War of the Rebellion: Serial 059 Page 0512 KY., SW.VA., TENN., MISS., ALA., AND N.GA. Chapter XLIV.

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KNOXVILLE, April 27, 1864.

Major-General SHERMAN:

I have received your letter of instructions of April 24, and Special Orders, No. 35, of April 25. The main body of my troops will be at Charleston on the 30th. Those sent to destroy the railroad will be somewhat later. I will bring them down by railroad as rapidly as possible. The troops coming from Kentucky have not arrived, but must be here in a few days. I have not learned the result of the expedition to the Watauga. The infantry has done its work thoroughly. I have no fears of the rebels ever attempting to rebuild road.

J. M. SCHOFIELD,

Major-General.

BULL'S GAP, April 27, 1864.

General SCHOFIELD:

General Manson was 8 miles above Greeneville last night; says he will reach Lick Creek to-night. The enemy were strongly posted at Watauga, but partially destroyed the bridge themselves. River too high to ford. Our troops skirmished across the river but could not accomplish the entire destruction of the bridge. We lost 3 killed and 18 wounded. Manson has destroyed all bridges from Jonesborough to where he is, and fully one-third of the track, as he reports. I send remainder of the Tennessee regiment and part of the One hundred and fourth Ohio by this train, and remainder of the last by next train if the cavalry get here to make some guard for to-night. The One hundredth Ohio is marching.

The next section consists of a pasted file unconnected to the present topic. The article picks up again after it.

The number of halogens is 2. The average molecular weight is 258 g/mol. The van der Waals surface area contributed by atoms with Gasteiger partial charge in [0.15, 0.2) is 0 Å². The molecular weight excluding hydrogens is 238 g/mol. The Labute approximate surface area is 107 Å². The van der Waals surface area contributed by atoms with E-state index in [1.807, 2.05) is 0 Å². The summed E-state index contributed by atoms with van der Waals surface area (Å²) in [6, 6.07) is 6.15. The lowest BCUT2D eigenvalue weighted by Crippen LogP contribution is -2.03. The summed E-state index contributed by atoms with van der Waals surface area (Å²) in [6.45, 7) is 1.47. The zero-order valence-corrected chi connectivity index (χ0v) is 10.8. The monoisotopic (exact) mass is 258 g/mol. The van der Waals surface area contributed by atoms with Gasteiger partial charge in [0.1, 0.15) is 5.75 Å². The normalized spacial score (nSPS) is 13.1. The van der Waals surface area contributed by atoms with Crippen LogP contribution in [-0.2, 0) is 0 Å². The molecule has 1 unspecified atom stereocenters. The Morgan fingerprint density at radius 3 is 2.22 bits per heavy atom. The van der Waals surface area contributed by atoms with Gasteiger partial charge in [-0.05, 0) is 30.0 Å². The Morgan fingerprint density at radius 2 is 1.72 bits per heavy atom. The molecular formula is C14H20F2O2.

J. D. COX,

Brigadier-General.

BULL'S GAP, April 27, 1864.

Major-General SCHOFIELD:

Manson is at Lick Creek and will be in at his old camp, which he left standing, in the morning. How far his men can go to-morrow is doubtful; they are very weary and footsore. I would like to have a train as early as possible to-morrow for the dismounted cavalry and lame infantry. The sick and wounded, with rest of the One hundred and fourth Ohio, go down on the train now here. I will march with Manson's men in the morning, and have the telegraph operator connect with the wire where we halt.

J. D. COX,

Brigadier-General.

NICHOLASVILLE, April 27, 1864.

Major-General SCHOFIELD:

I leave here day after to-morrow with 2,000 men fitted for the field. Of those I leave behind 2,300 are mounted and equipped and partly armed. The rest have nothing. Of those left behind some have pistols without cases and carbines without slings. My ordnance officer is now in Cincinnati trying to hurry up things, and a thousand